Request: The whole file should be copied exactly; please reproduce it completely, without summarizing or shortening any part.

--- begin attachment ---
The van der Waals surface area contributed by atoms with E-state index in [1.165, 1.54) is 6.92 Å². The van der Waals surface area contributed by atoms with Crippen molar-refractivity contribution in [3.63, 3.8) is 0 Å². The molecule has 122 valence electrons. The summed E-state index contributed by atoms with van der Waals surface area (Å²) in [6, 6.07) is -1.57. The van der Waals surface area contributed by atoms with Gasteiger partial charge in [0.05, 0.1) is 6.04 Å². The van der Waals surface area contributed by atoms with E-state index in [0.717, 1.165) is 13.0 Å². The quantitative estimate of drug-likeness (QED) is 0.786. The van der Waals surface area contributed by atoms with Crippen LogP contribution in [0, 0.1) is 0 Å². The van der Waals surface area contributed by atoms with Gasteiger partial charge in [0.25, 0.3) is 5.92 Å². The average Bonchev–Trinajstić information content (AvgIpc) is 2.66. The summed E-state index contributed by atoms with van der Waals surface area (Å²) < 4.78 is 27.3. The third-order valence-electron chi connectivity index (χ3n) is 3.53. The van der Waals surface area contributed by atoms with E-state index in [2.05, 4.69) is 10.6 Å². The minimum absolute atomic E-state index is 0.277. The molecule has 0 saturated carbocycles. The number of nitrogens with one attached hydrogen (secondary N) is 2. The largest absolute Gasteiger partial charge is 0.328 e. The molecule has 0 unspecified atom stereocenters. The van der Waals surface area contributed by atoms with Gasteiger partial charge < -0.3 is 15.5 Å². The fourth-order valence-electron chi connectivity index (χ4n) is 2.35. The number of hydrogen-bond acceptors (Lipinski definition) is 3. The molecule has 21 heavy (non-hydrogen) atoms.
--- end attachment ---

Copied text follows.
The van der Waals surface area contributed by atoms with E-state index in [1.165, 1.54) is 6.92 Å². The van der Waals surface area contributed by atoms with Crippen molar-refractivity contribution in [3.63, 3.8) is 0 Å². The molecule has 122 valence electrons. The summed E-state index contributed by atoms with van der Waals surface area (Å²) in [6, 6.07) is -1.57. The van der Waals surface area contributed by atoms with Gasteiger partial charge in [0.05, 0.1) is 6.04 Å². The van der Waals surface area contributed by atoms with E-state index in [0.717, 1.165) is 13.0 Å². The quantitative estimate of drug-likeness (QED) is 0.786. The van der Waals surface area contributed by atoms with Crippen LogP contribution in [0, 0.1) is 0 Å². The van der Waals surface area contributed by atoms with Gasteiger partial charge in [0.25, 0.3) is 5.92 Å². The average Bonchev–Trinajstić information content (AvgIpc) is 2.66. The summed E-state index contributed by atoms with van der Waals surface area (Å²) < 4.78 is 27.3. The third-order valence-electron chi connectivity index (χ3n) is 3.53. The van der Waals surface area contributed by atoms with E-state index in [2.05, 4.69) is 10.6 Å². The minimum absolute atomic E-state index is 0.277. The molecule has 0 saturated carbocycles. The number of nitrogens with one attached hydrogen (secondary N) is 2. The largest absolute Gasteiger partial charge is 0.328 e. The molecule has 0 unspecified atom stereocenters. The van der Waals surface area contributed by atoms with Gasteiger partial charge < -0.3 is 15.5 Å². The fourth-order valence-electron chi connectivity index (χ4n) is 2.35. The number of hydrogen-bond acceptors (Lipinski definition) is 3. The molecule has 21 heavy (non-hydrogen) atoms.